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  10. Alison Bailey (1998). Locating Traitorous Identities: Toward a Theory of White Character Formation. Hypatia 13 (3).score: 66.0
    This essay explores how the social location of white traitorous identities might be understood. I begin by examining some of the problematic implications of Sandra Harding's standpoint framework description of race traitors as 'becoming marginal.' I argue that the location of white traitors might be better understood in terms of their 'decentering the center.' I distinguish between 'privilege-cognizant' and 'privilege-evasive' white scripts. Drawing on the work of Marilyn Frye and Anne Braden, I offer an account of the contrasting perceptions (...)
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  11. Ágnes Kovács (2012). Gender in the Substance of Chemistry, Part 2: An Agenda for Theory. Hyle 18 (2):121 - 143.score: 66.0
    Feminist science criticism has mostly focused on the theories of the life sciences, while the few studies about gender and the physical sciences locate gender in the practice, and not in the theories, of these fields. Arguably, the reason for this asymmetry is that the conceptual and methodological tools developed by (feminist) science studies are not suited to analyze the hard sciences for gender-related values in their content. My central claim is that a conceptual, rather than an empirical, (...)
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  12. Cassandra L. Pinnick (1994). Feminist Epistemology: Implications for Philosophy of Science. Philosophy of Science 61 (4):646-657.score: 63.0
    This article examines the best contemporary arguments for a feminist epistemology of scientific knowledge as found in recent works by S. Harding. I argue that no feminist epistemology of science is worthy of the name, because such an epistemology fails to escape well-known vicissitudes of epistemic relativism. But feminist epistemology merits attention from philosophers of science because it is part of a larger relativist turn in the social sciences and humanities that now aims (...)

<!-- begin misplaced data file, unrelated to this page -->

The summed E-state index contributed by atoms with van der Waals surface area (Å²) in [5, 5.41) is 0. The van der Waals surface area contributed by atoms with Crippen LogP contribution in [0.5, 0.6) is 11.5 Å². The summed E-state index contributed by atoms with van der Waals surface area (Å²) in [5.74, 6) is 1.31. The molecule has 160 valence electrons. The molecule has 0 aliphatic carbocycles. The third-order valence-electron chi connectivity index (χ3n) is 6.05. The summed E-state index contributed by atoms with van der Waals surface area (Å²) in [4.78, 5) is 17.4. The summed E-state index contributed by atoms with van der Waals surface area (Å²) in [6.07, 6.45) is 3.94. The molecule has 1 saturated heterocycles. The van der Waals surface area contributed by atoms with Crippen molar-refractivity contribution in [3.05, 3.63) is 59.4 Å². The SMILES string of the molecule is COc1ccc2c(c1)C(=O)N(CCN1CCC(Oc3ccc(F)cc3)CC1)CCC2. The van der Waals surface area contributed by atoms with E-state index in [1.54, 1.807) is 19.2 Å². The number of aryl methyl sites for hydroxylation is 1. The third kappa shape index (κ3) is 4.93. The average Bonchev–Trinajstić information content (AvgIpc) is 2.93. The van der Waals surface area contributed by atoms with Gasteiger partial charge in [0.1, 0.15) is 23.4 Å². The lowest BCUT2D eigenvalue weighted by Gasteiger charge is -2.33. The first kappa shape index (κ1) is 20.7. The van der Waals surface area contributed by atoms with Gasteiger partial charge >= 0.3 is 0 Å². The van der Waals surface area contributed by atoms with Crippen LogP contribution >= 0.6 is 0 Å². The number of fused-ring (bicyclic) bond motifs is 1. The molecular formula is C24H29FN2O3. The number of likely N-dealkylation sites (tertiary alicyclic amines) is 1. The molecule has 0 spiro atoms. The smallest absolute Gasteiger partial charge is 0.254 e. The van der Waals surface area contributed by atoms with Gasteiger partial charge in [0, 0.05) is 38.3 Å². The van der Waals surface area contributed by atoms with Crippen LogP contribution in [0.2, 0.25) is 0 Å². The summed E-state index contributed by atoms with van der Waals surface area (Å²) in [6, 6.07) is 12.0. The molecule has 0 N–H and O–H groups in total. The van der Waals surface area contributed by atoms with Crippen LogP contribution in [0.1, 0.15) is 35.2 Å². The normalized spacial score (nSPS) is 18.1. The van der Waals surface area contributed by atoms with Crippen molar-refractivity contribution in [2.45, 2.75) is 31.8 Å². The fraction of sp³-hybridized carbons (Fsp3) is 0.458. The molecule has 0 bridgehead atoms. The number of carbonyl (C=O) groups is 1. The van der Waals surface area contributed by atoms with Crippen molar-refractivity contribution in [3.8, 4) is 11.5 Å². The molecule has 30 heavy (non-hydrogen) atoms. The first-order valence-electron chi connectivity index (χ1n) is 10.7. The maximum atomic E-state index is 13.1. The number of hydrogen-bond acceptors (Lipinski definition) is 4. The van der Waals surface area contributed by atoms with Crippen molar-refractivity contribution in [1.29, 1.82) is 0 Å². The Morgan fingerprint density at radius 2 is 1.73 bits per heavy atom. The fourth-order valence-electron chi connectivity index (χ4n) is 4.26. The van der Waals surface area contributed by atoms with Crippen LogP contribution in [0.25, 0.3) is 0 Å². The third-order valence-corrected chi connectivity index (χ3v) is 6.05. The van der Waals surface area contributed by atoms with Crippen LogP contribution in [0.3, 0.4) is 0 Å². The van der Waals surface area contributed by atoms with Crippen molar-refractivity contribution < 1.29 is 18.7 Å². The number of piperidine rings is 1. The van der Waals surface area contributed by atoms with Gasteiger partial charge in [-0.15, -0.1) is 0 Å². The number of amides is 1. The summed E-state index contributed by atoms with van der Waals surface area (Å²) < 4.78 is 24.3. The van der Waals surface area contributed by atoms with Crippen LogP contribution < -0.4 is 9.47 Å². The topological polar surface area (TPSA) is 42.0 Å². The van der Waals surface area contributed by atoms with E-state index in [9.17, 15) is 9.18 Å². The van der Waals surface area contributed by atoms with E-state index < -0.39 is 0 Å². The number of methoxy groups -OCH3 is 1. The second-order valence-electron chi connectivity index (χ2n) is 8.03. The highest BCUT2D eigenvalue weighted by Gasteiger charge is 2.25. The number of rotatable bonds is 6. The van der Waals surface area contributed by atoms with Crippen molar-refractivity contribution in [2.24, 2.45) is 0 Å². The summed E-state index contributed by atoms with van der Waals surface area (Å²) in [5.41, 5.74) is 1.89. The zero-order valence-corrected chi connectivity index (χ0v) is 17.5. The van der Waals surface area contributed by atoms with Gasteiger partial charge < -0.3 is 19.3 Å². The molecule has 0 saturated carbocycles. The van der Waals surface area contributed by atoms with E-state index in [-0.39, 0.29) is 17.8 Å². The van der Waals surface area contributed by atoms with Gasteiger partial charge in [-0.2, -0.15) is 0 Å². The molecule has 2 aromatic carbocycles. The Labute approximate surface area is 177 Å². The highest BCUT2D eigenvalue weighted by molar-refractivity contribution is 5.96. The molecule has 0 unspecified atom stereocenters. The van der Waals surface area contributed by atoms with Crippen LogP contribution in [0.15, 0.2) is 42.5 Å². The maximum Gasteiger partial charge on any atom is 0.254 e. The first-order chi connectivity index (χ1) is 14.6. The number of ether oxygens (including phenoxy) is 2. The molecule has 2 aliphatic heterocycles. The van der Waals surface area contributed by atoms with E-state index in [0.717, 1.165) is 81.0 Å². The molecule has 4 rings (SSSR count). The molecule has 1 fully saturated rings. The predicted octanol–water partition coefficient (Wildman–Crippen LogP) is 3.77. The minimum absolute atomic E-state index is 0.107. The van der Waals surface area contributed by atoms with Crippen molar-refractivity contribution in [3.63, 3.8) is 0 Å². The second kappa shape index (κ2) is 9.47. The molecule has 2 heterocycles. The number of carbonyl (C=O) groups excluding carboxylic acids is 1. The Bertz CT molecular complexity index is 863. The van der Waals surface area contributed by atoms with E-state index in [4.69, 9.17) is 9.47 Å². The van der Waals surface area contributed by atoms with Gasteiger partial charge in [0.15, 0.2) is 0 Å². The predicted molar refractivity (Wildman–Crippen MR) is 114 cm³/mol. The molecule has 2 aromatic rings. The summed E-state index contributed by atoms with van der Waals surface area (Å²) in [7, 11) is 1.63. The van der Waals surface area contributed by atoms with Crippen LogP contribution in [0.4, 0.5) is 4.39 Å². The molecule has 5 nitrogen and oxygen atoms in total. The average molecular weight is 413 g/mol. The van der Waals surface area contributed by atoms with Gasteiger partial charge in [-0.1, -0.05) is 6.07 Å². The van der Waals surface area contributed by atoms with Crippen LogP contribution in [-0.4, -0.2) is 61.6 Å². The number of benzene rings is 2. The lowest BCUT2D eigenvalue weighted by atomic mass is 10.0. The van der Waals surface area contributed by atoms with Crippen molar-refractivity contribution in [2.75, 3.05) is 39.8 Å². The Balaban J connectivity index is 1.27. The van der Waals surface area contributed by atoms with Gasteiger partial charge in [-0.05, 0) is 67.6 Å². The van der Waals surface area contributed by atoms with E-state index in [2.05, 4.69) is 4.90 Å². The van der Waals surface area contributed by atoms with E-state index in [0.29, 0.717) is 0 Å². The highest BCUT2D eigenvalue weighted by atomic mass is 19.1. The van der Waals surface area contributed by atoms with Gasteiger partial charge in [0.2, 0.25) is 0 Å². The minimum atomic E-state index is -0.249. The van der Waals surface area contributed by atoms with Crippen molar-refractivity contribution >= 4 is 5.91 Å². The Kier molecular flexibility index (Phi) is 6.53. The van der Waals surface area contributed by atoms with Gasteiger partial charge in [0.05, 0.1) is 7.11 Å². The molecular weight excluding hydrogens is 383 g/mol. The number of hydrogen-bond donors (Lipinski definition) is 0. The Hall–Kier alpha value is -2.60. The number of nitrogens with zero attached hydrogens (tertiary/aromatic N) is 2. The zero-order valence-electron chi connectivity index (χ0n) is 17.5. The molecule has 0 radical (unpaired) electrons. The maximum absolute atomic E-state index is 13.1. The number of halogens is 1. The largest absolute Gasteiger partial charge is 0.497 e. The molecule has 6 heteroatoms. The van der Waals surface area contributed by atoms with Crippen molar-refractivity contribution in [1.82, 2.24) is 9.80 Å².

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  13. Sharon Crasnow (2013). Feminist Philosophy of Science: Values and Objectivity. Philosophy Compass 8 (4):413-423.score: 62.0
    Feminist philosophy of science appears to present problems for the ideal of value-free science. These difficulties also challenge a traditional understanding of the objectivity of science. However, feminist philosophers of science have good reasons for desiring to retain some concept of objectivity. The present essay considers several recent and influential feminist approaches to the role of social and political values in science, with particular focus on feminist empiricism and feminist standpoint theory. The similarities and (...)
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  14. Nancy C. M. Hartsock (1998). The Feminist Standpoint Revisited and Other Essays. Westview Press.score: 62.0
    For over twenty years Nancy Hartsock has been a powerful voice in the effort to forge a feminism sophisticated and strong enough to make a difference in the real world of powerful political and economic forces. This volume collects her most important writings, offering her current thinking about this period in the development of feminist political economy and presenting an important new paper, “The Feminist Standpoint Revisited.”Central themes recur throughout the volume: in particular, the relationships between theory (...)
     
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  15. Sandra G. Harding (ed.) (2004). The Feminist Standpoint Theory Reader: Intellectual and Political Controversies. Routledge.score: 62.0
    In the mid-1970s and early 1980s, several feminist theorists began developing alternatives to the traditional methods of scientific research. The result was a new theory, now recognized as Standpoint Theory, which caused heated debate and radically altered the way research is conducted. The Feminist Standpoint Theory Reader is the first anthology to collect the most important essays on the subject as well as more recent works that bring the topic up-to-date. Leading feminist scholar and one (...)
     
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  16. Alison Bailey (1998). Locating Traitorous Identities: Toward a View of Privilege-Cognizant White Character. Hypatia 13 (3):27 - 42.score: 60.0
    I address the problem of how to locate "traitorous" subjects, or those who belong to dominant groups yet resist the usual assumptions and practices of those groups. I argue that Sandra Harding's description of traitors as insiders, who "become marginal" is misleading. Crafting a distinction between "privilege-cognizant" and "privilege-evasive" white scripts, I offer an alternative account of race traitors as privilege-cognizant whites who refuse to animate expected whitely scripts, and who are unfaithful to worldviews whites are expected to hold.
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  17. Marianne Janack, Feminist Epistemology. Internet Encyclopedia of Philosophy.score: 60.0
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  18. Susan Haack (1985). Discovering Reality: Feminist Perspectives on Epistemology, Metaphysics, Methodology and Philosophy of Science Edited by S. Harding and M. B. Hintikka Dordrecht: Reidel, 1983, 322 Pp. [REVIEW] Philosophy 60 (232):265-.score: 60.0
  19. Alison M. Jaggar (2000). Ethics Naturalized: Feminism's Contribution to Moral Epistemology. Metaphilosophy 31 (5):452-468.score: 60.0